Verizon Communications (NYSE:VZ) is the largest consumer wireless service provider in the United States. It also owns a wireline business, providing phone, internet, and video service to the home, as well as a digital media business called Oath, combining the assets of Yahoo! and AOL.

The vast majority of its revenue and earnings come from its wireless business, where it faces intense competition from T-Mobile (NASDAQ:TMUS), Sprint (NYSE:S), and AT&T (NYSE:T). As T-Mobile and Sprint make moves to win over customers, they have chipped away at the industry economics that have benefited Verizon and AT&T. That's leaving some investors wondering whether Verizon stock is a buy.

Interior of a Verizon store in San Francisco.

Image source: Verizon.

Does Verizon have a moat?

As the largest wireless service provider, Verizon benefits greatly from economies of scale. While Verizon charges some of the highest prices for its service in the industry, its cost of providing that service per subscriber is actually one of the lowest. As a result it consistently reports the largest wireless EBITDA margin in the industry.

Verizon's scale also protects it against future entrants into the industry. Building out a wireless network requires substantial upfront costs. There are also barriers to obtaining the wireless spectrum necessary to operate a wireless service. Considering these barriers, the threat of a new competitor entering the space in earnest is low. Companies like Comcast and Charter are actually using Verizon's network to launch their own wireless services instead of trying to enter the market on their own.

Verizon also has a strong brand and network. That gives it some pricing power, but improvements in T-Mobile's network combined with its aggressive pricing have cut into Verizon's ability to charge a premium.

Verizon is still, in my opinion, the best-positioned wireless carrier in a hyper-competitive market.

Trending in the right direction

Verizon's third-quarter earnings report gave a few reasons to be optimistic about the company's future.

First of all, Verizon added over 250,000 net postpaid phone subscribers for the second quarter in a row. That reverses a trend of poor or negative net adds over the last couple years. That also shows the strength of Verizon's brand and network in both retaining existing subscribers and attracting new ones.

More importantly, Verizon has started to turn around its falling wireless service revenue. The amount Verizon brought in from service contracts last quarter increased for the first time in three years, and management said the trend will continue in the fourth quarter. That said, service revenue is still falling year over year, but should start to show improvements as soon as next year.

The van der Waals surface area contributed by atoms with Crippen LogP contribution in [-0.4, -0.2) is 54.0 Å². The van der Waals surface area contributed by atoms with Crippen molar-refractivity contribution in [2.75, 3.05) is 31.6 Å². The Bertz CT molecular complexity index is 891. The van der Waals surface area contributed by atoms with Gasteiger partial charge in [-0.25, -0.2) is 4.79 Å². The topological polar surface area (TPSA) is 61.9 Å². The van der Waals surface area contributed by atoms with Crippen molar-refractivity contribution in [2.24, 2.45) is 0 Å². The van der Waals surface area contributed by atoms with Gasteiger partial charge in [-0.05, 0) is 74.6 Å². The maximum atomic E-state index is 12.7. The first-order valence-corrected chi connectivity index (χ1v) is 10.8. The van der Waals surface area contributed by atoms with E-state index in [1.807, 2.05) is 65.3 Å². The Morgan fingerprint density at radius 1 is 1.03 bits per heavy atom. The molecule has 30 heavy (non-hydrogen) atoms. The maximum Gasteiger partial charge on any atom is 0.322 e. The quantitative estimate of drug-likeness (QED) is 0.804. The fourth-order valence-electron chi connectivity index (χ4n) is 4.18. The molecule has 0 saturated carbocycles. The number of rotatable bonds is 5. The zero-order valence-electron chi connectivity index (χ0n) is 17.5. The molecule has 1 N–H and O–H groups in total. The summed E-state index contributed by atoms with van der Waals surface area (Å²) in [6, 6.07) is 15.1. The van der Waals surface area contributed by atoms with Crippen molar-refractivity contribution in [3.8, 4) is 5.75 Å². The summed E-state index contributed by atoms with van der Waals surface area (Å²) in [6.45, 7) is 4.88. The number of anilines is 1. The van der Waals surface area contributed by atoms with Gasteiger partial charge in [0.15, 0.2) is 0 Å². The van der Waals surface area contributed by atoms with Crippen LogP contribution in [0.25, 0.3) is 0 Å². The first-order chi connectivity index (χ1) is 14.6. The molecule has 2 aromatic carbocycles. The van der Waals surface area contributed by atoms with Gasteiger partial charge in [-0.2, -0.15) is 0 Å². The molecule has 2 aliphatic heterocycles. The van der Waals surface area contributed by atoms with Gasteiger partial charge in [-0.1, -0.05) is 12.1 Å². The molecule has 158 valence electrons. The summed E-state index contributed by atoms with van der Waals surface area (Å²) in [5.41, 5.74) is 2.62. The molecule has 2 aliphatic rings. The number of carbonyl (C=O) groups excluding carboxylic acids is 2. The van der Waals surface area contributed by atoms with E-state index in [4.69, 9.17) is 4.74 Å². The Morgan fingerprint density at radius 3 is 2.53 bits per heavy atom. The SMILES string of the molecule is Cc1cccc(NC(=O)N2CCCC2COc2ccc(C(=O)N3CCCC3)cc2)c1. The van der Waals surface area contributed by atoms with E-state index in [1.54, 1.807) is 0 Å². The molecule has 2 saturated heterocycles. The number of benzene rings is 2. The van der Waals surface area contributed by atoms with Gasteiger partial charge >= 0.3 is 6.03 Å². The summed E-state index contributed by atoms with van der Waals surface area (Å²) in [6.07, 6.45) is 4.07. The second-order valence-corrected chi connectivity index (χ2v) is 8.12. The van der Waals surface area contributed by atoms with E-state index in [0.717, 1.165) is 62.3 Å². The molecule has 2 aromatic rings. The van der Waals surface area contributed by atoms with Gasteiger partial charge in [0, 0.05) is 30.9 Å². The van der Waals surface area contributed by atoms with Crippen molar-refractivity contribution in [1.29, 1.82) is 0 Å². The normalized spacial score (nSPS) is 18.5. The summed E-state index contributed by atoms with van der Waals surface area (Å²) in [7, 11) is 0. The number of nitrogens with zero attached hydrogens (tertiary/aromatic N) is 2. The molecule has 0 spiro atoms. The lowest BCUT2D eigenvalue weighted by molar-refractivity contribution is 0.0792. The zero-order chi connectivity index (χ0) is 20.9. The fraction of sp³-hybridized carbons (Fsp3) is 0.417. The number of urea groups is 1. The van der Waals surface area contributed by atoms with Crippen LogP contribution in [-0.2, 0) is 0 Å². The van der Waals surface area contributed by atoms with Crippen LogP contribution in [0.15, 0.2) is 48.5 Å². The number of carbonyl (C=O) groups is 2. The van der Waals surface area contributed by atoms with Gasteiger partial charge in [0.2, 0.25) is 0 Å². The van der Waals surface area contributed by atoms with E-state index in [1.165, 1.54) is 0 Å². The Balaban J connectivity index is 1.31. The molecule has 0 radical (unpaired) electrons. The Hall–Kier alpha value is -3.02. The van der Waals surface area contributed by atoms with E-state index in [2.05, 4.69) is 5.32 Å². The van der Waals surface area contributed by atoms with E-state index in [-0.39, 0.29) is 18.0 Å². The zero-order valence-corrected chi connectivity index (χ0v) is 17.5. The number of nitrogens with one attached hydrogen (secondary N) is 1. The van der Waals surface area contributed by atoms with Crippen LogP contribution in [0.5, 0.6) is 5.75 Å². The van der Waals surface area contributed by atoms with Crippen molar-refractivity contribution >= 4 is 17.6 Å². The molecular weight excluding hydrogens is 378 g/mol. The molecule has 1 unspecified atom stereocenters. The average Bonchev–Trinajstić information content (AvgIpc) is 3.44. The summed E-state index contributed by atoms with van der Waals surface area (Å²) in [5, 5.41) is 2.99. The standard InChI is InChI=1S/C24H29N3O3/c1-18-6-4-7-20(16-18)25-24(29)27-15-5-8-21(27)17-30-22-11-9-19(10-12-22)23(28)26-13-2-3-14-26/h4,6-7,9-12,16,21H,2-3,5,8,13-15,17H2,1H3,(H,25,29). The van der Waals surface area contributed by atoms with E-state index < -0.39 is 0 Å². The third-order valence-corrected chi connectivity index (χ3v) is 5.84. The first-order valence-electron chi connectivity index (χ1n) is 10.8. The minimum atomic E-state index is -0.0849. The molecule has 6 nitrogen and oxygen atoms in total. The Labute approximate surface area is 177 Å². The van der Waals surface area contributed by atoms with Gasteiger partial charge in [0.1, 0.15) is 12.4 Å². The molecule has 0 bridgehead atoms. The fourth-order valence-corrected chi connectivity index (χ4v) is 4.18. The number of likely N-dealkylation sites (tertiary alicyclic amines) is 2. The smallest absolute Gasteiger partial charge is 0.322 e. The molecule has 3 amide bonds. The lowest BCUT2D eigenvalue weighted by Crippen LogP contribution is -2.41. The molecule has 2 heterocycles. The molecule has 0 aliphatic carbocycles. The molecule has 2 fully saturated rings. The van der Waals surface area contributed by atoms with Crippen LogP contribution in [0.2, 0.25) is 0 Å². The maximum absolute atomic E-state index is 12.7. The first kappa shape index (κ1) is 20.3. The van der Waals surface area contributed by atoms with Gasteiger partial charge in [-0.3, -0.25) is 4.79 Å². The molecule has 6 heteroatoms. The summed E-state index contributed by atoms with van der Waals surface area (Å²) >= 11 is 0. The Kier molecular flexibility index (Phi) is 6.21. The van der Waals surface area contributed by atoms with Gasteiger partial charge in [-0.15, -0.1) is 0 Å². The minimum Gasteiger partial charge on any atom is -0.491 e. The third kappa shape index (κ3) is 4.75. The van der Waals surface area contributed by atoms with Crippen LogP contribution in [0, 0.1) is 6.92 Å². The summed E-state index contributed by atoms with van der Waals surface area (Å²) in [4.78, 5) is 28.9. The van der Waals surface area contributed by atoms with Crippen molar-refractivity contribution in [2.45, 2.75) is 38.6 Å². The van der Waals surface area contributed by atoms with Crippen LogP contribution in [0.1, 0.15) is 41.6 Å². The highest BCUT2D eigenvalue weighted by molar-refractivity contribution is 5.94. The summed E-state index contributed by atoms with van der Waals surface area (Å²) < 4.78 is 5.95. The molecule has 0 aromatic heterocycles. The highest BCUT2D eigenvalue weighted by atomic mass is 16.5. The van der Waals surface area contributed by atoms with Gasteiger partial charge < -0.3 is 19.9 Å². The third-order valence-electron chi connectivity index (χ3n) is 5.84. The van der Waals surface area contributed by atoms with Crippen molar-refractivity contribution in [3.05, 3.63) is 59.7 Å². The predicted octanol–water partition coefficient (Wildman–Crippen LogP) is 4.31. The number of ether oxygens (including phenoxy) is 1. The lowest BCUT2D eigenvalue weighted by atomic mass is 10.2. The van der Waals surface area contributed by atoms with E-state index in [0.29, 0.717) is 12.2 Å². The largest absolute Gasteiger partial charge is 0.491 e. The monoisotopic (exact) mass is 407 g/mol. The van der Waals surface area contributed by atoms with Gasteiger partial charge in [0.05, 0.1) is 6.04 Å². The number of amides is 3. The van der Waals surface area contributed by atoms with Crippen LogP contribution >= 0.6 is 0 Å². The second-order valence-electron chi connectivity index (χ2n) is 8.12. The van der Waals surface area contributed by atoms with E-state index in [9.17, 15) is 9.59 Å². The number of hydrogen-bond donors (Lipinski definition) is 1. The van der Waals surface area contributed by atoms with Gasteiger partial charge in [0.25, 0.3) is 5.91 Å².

A look at valuation

Verizon is a strong company and its operations are moving in the right direction, but whether or not the stock is a buy ultimately comes down to what investors have to pay for it.

Here's how the four major wireless companies stack up in terms of valuation.


Enterprise Value-to-EBITDA Ratio









With an EV-to-EBITDA ratio of 6.9, Verizon appears to be fairly valued. It's trading for the same multiple as AT&T, its closest competitor. Considering AT&T's massive investment in the pay-TV industry and its declining postpaid phone subscriber base, I think Verizon's growth prospects are actually better than AT&T's and should earn it a higher multiple.

Meanwhile, T-Mobile trades for a slightly higher EV-to-EBITDA ratio. It probably deserves a higher multiple than Verizon due to its rapid growth. The opposite is true for Sprint, and it's reflected in its depressed price.

As such, Verizon appears fairly valued on an EV-to-EBITDA ratio. For investors looking to get into the wireless industry, it presents a good buy right now. I'll be holding onto my own shares for the foreseeable future.

This article represents the opinion of the writer, who may disagree with the “official” recommendation position of a Motley Fool premium advisory service. We’re motley! Questioning an investing thesis -- even one of our own -- helps us all think critically about investing and make decisions that help us become smarter, happier, and richer.